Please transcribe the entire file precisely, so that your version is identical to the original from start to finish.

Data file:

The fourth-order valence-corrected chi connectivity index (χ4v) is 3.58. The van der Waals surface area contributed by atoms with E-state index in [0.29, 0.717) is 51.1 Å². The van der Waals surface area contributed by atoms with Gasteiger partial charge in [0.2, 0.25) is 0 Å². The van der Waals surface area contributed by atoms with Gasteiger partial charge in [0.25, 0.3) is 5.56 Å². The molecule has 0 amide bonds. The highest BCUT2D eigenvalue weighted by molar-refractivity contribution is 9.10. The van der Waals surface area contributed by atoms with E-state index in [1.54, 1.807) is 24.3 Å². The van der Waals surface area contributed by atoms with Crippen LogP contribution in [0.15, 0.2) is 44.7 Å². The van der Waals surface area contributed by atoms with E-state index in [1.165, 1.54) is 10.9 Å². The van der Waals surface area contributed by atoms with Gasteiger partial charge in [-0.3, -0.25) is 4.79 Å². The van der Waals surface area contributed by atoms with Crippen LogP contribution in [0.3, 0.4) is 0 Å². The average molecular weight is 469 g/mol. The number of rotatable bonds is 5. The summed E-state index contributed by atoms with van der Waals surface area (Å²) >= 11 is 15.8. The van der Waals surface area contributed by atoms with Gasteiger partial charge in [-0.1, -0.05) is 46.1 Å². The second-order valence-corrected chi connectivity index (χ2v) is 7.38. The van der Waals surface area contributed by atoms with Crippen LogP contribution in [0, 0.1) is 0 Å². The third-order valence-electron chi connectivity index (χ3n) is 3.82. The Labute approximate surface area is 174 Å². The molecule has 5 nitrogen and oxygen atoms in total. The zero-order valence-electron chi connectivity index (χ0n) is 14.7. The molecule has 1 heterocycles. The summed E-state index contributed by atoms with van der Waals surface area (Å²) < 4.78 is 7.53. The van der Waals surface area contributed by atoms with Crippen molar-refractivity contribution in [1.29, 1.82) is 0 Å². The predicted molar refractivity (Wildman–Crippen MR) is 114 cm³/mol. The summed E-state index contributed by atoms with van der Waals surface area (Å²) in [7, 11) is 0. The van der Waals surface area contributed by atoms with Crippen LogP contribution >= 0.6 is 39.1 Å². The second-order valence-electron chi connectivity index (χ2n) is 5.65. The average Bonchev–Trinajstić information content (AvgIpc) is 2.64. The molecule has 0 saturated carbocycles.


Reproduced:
The fourth-order valence-corrected chi connectivity index (χ4v) is 3.58. The van der Waals surface area contributed by atoms with E-state index in [0.29, 0.717) is 51.1 Å². The van der Waals surface area contributed by atoms with Gasteiger partial charge in [0.2, 0.25) is 0 Å². The van der Waals surface area contributed by atoms with Gasteiger partial charge in [0.25, 0.3) is 5.56 Å². The molecule has 0 amide bonds. The highest BCUT2D eigenvalue weighted by molar-refractivity contribution is 9.10. The van der Waals surface area contributed by atoms with E-state index in [1.54, 1.807) is 24.3 Å². The van der Waals surface area contributed by atoms with Crippen LogP contribution in [0.15, 0.2) is 44.7 Å². The van der Waals surface area contributed by atoms with E-state index in [1.165, 1.54) is 10.9 Å². The van der Waals surface area contributed by atoms with Gasteiger partial charge in [-0.3, -0.25) is 4.79 Å². The van der Waals surface area contributed by atoms with Crippen LogP contribution in [0.3, 0.4) is 0 Å². The average molecular weight is 469 g/mol. The number of rotatable bonds is 5. The summed E-state index contributed by atoms with van der Waals surface area (Å²) >= 11 is 15.8. The van der Waals surface area contributed by atoms with Gasteiger partial charge in [-0.1, -0.05) is 46.1 Å². The second-order valence-corrected chi connectivity index (χ2v) is 7.38. The van der Waals surface area contributed by atoms with Crippen LogP contribution in [0, 0.1) is 0 Å². The third-order valence-electron chi connectivity index (χ3n) is 3.82. The Labute approximate surface area is 174 Å². The molecule has 5 nitrogen and oxygen atoms in total. The zero-order valence-electron chi connectivity index (χ0n) is 14.7. The molecule has 1 heterocycles. The summed E-state index contributed by atoms with van der Waals surface area (Å²) < 4.78 is 7.53. The van der Waals surface area contributed by atoms with Crippen molar-refractivity contribution in [1.29, 1.82) is 0 Å². The predicted molar refractivity (Wildman–Crippen MR) is 114 cm³/mol. The summed E-state index contributed by atoms with van der Waals surface area (Å²) in [7, 11) is 0. The van der Waals surface area contributed by atoms with Crippen LogP contribution >= 0.6 is 39.1 Å². The second-order valence-electron chi connectivity index (χ2n) is 5.65. The average Bonchev–Trinajstić information content (AvgIpc) is 2.64. The molecule has 0 saturated carbocycles.